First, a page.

It's been more than 30 years since City Opera has presented Puccini's operatic omnibus "Trittico." The company's superb new production, directed by James Robinson, is thus a bittersweet occasion: Nice to see you again, and see you in 30 years!
It sometimes seems that the popularity of Puccini’s big four operas has all but doomed his lesser-known works to obscurity. The major opera companies can pack houses with endless revivals of “Boheme,” “Butterfly,” “Tosca” and “Turandot,” and usually turn to other composers for more offbeat fare. It’s been more than 30 years since City Opera has presented Puccini’s operatic omnibus “Trittico,” for instance. The company’s superb new production, directed by James Robinson, is thus a bittersweet occasion: Nice to see you again, and see you in 30 years!
The first item on the bill, “Il Tabarro” (The Cloak), is the only one of the evening’s three operas to lack a “greatest hits” aria (“Suor Angelica” has the plaintive “Senza mamma,” and “Gianni Schicchi” the syrupy “O mio babbino caro”), but it is the most dramatically powerful of the trio.
This is Puccini in real verismo mode, supplying moody and atmospheric music to Giuseppe Adami’s concise, moving libretto about a barge owner and his adulterous wife. Christopher Akerlind’s expert lighting helped shape the evolution of the drama from languor and anomie to tragedy, as golden evening light turned stark and shadowy.
Baritone Mark Delavan gave a vocally powerful, finely shaded performance as the cuckolded Michele, whose anguished love for his straying wife Giorgetta ends in violence. The characters may seem like stock opera items, but Adami’s libretto portrays them sensitively, exploring the pain, anger and confusion that follows when love mysteriously evaporates from a relationship.
Delavan’s fine acting rather outclassed the more stereotypical posturing of his Giorgetta, Fabiana Bravo, but the overall impact of the tale was scarcely muted. Tenor Carl Tanner gave a vocally robust performance as Giorgetta’s lover Luigi.
“Suor Angelica” was scrubbed free of some of its spiritual floridity thanks to the canny decision to set all three operas in the 1950s. Instead of a standard convent, Robinson set the opera in a children’s hospital run by nuns, rendered with clean clinical grace by set designer Allen Moyer.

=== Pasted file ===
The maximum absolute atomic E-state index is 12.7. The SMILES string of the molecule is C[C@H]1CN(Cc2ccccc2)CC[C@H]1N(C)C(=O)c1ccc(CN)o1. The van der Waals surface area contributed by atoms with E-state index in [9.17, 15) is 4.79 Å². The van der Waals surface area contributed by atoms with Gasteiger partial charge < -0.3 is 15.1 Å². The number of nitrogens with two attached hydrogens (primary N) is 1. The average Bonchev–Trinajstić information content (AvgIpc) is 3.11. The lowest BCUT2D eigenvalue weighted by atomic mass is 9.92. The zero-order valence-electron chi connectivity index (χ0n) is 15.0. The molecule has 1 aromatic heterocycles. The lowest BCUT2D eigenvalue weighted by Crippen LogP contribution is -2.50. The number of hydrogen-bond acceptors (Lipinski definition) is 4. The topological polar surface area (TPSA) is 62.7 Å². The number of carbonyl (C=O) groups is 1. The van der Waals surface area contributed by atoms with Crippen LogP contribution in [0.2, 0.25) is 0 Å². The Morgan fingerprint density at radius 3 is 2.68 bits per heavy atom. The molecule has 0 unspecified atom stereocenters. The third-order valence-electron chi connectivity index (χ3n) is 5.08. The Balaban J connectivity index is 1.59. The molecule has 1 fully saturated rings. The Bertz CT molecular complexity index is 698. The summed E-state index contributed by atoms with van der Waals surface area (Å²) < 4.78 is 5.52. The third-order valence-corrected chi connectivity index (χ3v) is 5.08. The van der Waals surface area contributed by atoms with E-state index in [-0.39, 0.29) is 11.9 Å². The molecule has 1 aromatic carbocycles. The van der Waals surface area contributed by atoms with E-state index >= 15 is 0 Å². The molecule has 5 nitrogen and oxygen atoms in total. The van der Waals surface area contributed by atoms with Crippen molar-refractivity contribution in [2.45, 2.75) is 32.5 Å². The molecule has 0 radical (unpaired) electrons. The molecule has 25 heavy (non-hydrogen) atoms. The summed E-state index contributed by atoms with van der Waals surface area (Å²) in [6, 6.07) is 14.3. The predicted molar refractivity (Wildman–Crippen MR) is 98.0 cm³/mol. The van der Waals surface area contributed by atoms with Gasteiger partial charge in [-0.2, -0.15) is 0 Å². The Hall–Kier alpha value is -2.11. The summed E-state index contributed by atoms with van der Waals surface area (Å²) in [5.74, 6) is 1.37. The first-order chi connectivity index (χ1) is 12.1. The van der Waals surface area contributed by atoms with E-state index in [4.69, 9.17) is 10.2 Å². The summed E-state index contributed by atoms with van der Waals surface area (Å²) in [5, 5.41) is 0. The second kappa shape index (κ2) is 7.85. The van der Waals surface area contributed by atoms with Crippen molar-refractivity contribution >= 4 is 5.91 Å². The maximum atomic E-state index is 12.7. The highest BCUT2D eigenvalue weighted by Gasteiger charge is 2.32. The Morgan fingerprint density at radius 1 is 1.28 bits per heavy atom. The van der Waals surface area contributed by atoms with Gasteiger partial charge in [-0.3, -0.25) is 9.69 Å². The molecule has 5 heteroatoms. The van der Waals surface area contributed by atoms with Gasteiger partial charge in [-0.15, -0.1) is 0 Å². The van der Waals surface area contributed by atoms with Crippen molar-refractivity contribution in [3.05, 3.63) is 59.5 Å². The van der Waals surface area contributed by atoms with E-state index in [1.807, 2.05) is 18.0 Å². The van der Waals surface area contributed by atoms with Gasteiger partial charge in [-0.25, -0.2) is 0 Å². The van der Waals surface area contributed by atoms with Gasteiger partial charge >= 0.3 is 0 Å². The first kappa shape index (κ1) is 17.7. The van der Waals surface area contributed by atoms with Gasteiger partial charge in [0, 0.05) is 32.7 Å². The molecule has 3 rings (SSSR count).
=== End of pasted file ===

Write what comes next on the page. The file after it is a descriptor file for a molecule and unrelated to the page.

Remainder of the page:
Maria Kanyova, a soprano with a fine, clear tone, gave a performance of real pathos and emotional intensity in the title role of a young nun driven to suicidal despair when she learns the son she was forced to abandon has died.
Mezzo Ursula Ferri was solid as the Principessa who coolly retails the unhappy news. The children’s hospital setting also provided for an extraordinarily haunting final image that served the music and the opera perfectly, allowing a poetic but realistic interpretation of the dying Angelica’s vision of her son’s spirit.
The frothy comedy “Gianni Schicchi” arrives like a big bowl of tiramisu after the heavy dramatics of the first two operas. Played here in Moyer’s spectacular black and white set, depicting a swanky Florence apartment as a big op-art box, Robinson’s production paid affectionate homage to Fellini’s “La dolce vita,” with Bruno Schwengl’s chic period costumes adding to the fun.
Delavan returned with an appealingly restrained but nonetheless crisply comic performance as the wily Schicchi, who handily outwits a handful of grasping relatives to snare for himself the crown jewels of a dying miser’s fortune.
Under George Manahan’s polished conducting, the orchestra deftly switched gears from the roiling angst of “Tabarro” to the borderline bombast of “Angelica” to the bubbly rhythms of Puccini’s lone comic opera.